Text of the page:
Nine professional firms entered Manhattan bankruptcy court Monday hoping to continue advising the Dewey & LeBoeuf estate in connection with the largest law firm bankruptcy in U.S. history. And while none emerged unscathed, six of the nine—including lead bankruptcy counsel Togut, Segal & Segal—received the court’s approval to forge ahead in their efforts on behalf of the defunct firm.
The first two hours of the late afternoon hearing were marked by a number of heated exchanges, with U.S. Bankruptcy Judge Martin Glenn initially raising questions about virtually all nine of the advisory firms’ applications but ultimately approving each in some form except for one submitted by Proskauer Rose.
Dewey’s attempts to employ Proskauer—which has worked for the firm and its predecessors, Dewey Ballantine and LeBoeuf, Lamb, Greene and MacRae, for 14 years—to advise on labor and employment matters had been colored by Proskauer’s hire of 63 partners, attorneys, and staff from Dewey in the weeks before its demise, according to Glenn and attorneys opposed to the idea of the firm taking a role in the bankruptcy.
“I don’t mean to seem trite, but in the context of this case, what we do not only has to be right, but has to seem right,” argued Edward Weisfelner, a Brown Rudnick partner representing an official committee of Dewey’s unsecured creditors. Weisfelner, whose own employment application was approved later in the hearing, emphasized the point that Proskauer had an inherent conflict in doing any work for the estate because of the former Dewey employees on its payroll.
Despite urgings from Dewey counsel that the former Dewey employees now at Proskauer would be shielded from involvement in the bankruptcy by an ethical wall, Glenn denied the motion to hire Proskauer. He did, however, tell the lawyers they could submit a revised application detailing specific matters on which they propose Proskauer advise and additional case law showing that such representation would not be improper.
In approving the applications for several other firms, including Zolfo Cooper (to serve as chief restructuring officer), On-Site Associates (to help collect accounts receivable), Goldin Associates (to help advise on potential contributions from former partners into the estate), and Togut (as bankruptcy counsel), Glenn ruled—over several objections—that any retainers these firms currently have must be tapped before they receive any additional payment from the estate.
Glenn also balked at allowing Dewey to continue employing crisis communications firm Sitrick and Company, which began working for Dewey in mid-March.
“They have finished their work,” Glenn said declaratively, though he did approve Sitrick’s retention motion, which allows the firm to seek fees for the work it has already done.
Glenn also approved the application to employ D.C. law firm Keightley & Ashner, which had been advising on issues related to Dewey’s underfunded pension plans, but with the caveat that any additional work Dewey hopes to have the firm perform must be approved by the court and creditors’ committees before Keightley takes on the assignment.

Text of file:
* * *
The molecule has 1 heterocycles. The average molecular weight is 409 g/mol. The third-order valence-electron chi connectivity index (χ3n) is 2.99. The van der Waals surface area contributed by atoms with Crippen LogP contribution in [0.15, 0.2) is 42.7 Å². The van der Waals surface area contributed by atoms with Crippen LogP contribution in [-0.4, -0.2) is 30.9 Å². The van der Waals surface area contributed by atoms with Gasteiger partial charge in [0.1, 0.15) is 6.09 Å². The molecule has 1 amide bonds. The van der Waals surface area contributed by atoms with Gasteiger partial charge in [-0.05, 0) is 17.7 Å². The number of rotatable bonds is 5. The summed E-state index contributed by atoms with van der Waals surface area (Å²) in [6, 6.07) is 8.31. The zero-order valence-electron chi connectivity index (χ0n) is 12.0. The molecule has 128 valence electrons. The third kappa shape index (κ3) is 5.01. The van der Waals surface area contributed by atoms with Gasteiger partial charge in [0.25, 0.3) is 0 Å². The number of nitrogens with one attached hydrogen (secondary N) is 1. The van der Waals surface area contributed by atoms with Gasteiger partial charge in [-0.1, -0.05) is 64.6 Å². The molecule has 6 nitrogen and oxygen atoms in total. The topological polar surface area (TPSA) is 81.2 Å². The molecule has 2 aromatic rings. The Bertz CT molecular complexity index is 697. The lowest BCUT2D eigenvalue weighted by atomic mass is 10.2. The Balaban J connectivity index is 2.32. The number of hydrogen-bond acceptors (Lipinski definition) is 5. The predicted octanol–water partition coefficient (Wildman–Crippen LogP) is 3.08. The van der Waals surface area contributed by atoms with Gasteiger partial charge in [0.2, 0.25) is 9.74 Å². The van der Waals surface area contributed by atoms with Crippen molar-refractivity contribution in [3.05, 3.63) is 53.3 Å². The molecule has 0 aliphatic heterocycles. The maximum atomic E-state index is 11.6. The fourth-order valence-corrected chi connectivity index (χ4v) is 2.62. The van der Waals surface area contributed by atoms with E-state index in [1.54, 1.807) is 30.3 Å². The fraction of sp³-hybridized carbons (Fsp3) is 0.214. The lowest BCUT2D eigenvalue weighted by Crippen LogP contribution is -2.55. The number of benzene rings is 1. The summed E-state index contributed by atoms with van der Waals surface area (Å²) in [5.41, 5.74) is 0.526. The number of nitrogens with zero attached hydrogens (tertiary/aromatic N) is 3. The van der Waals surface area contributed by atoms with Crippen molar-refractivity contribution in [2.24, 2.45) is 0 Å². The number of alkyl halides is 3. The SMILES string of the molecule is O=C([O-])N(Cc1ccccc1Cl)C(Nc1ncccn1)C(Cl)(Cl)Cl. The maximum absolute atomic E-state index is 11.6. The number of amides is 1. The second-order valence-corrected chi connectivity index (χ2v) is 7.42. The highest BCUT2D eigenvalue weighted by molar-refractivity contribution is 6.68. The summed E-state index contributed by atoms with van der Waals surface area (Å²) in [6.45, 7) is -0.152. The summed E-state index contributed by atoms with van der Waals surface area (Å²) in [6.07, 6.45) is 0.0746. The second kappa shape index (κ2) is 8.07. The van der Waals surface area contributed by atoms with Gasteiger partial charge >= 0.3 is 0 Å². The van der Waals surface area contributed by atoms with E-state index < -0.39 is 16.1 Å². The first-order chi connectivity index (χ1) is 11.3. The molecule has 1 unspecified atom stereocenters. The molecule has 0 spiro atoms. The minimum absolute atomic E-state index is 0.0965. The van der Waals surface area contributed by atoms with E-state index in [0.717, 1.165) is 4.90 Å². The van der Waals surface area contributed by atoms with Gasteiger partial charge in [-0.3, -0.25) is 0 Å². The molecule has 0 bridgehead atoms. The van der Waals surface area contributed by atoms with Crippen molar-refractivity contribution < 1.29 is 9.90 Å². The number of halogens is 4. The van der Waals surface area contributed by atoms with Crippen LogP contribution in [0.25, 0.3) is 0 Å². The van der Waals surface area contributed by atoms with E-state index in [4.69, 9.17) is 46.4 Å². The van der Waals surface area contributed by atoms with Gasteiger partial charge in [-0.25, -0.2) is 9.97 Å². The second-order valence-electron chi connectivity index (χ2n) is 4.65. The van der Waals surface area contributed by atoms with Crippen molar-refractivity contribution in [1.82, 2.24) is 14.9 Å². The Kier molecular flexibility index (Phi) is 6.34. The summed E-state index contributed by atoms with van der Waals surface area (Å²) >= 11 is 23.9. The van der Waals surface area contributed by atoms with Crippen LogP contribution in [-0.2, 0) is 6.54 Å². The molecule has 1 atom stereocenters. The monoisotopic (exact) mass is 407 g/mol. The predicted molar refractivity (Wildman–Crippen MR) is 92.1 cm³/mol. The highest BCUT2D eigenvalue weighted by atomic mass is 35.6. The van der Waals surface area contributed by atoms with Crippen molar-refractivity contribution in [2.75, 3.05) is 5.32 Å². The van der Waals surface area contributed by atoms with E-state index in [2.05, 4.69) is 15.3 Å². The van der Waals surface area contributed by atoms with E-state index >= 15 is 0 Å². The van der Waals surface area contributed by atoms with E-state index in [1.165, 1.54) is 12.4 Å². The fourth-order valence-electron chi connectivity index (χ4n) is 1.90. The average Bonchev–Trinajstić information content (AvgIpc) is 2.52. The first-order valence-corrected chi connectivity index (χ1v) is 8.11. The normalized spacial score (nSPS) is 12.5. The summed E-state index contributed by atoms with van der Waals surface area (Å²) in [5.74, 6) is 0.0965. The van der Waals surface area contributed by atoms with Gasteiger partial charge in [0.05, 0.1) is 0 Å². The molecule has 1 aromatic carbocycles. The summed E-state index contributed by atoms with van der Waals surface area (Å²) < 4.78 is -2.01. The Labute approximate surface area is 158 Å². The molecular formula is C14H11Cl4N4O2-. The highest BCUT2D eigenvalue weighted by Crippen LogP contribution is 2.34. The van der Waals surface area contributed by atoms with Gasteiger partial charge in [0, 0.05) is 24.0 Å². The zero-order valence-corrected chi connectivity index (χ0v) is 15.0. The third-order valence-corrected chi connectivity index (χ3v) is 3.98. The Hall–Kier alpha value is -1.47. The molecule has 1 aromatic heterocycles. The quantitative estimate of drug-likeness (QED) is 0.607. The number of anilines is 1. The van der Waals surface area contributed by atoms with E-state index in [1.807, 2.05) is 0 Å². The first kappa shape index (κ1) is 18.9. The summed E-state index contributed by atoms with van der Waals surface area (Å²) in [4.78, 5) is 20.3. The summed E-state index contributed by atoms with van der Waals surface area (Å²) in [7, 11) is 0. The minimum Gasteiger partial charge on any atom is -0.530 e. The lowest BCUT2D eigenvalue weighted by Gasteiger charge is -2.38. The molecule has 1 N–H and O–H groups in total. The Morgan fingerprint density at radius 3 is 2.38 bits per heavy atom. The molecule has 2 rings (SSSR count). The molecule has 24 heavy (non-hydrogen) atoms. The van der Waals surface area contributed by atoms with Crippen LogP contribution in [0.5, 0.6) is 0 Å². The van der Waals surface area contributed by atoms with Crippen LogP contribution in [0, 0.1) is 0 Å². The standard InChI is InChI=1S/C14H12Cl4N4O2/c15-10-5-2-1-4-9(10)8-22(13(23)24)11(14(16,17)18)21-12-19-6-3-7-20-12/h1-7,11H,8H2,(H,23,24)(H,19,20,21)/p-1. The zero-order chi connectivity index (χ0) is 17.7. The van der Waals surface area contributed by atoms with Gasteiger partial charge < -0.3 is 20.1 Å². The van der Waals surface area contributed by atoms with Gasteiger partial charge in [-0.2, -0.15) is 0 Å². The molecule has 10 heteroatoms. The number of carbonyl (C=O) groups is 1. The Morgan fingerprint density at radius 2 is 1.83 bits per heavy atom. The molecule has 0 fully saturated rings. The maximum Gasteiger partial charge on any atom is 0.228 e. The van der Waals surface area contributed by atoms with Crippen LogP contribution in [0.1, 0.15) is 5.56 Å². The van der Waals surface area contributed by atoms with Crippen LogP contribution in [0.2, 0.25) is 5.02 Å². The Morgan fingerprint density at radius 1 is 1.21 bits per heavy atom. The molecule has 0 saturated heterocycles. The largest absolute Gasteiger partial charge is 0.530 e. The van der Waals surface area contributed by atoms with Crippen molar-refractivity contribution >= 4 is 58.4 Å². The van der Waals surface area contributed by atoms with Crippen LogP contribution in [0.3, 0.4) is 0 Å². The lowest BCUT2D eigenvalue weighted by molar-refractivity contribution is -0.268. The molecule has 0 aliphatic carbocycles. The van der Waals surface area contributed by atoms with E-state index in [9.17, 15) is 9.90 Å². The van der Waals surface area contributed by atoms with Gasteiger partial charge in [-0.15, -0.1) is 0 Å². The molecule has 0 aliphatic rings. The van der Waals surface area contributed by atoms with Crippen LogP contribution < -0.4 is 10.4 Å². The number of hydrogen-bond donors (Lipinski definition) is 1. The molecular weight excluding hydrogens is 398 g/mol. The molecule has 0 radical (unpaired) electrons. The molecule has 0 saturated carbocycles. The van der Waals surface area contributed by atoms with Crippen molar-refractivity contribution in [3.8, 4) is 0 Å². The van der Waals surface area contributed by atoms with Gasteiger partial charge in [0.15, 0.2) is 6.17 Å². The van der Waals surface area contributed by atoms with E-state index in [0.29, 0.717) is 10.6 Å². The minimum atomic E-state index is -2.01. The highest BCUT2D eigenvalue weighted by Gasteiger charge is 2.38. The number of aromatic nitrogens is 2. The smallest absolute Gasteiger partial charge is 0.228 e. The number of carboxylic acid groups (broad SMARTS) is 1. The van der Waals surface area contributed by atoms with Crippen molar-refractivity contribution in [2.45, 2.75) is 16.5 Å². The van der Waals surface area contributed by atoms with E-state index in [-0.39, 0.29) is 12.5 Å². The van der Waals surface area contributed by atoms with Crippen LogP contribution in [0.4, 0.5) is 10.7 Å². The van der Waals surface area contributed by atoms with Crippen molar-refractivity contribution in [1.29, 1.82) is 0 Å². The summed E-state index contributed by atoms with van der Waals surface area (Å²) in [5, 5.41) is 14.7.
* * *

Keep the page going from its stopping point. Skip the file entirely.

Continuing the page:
The Dewey estate will have a busy few weeks between now and the end of July, when its current budget is set to run out and it must find a new influx of cash to keep the bankruptcy from being converted to a trustee-run Chapter 7 proceeding. “We do not know what lies beyond July 31,” Togut partner Scott Ratner said to underscore the significance of the looming deadline.
Togut himself briefed the court on a proposal the estate hopes will function as a financial life preserver—a so-called partnership contribution plan, or PCP, that would see partners contribute money to the estate as repayment for, among other things, being paid more than they were due. Details about the plan, which Togut has mentioned repeatedly since the start of the bankruptcy process, are expected to emerge Wednesday at a scheduled meeting during which former partners will be told the specific sums they will be asked to pay.
Weisfelner objected to the fact that Wednesday’s meeting has been scheduled, saying it is premature and that the firm’s creditors are unhappy with the process used to come up with the partner contribution plan. “As of today, there is no meeting of the minds,” he said.
In other developments, Glenn agreed during Monday’s hearing to partially approve a motion concerning how to dispose of Dewey’s hundreds of thousands of boxes of client files. Though he signed off on the estate’s proposed process for telling clients about how to retrieve their files, he directed Dewey lawyers to seek guidance from an outside ethics committee on the proper way to physically dispose of files that aren’t retrieved.
“Can you just send client files to The New York Times and they can do what they want with them?” Glenn asked hypothetically to support his contention that the motion in its current form did little to ensure the safety of confidential information. (Though not part of the motion, Dewey counsel also confirmed to the court that they owe storage companies holding those client files $500,000 in fees from before the firm went bankrupt.)
The last motion on the table Monday, still being argued more than three-and-a-half hours after the hearing began, sought Glenn’s approval for the rejection of 20 Dewey office leases around the world. Counsel for leaseholders of Dewey offices in New York and Washington, D.C., expressed concern that Dewey hasn’t properly vacated the premises, saying that keys haven’t been turned over and sublessors still occupy some of the buildings.
As counsel for one landlord put it: “It looks like someone got up in the middle of writing a brief and left the office.”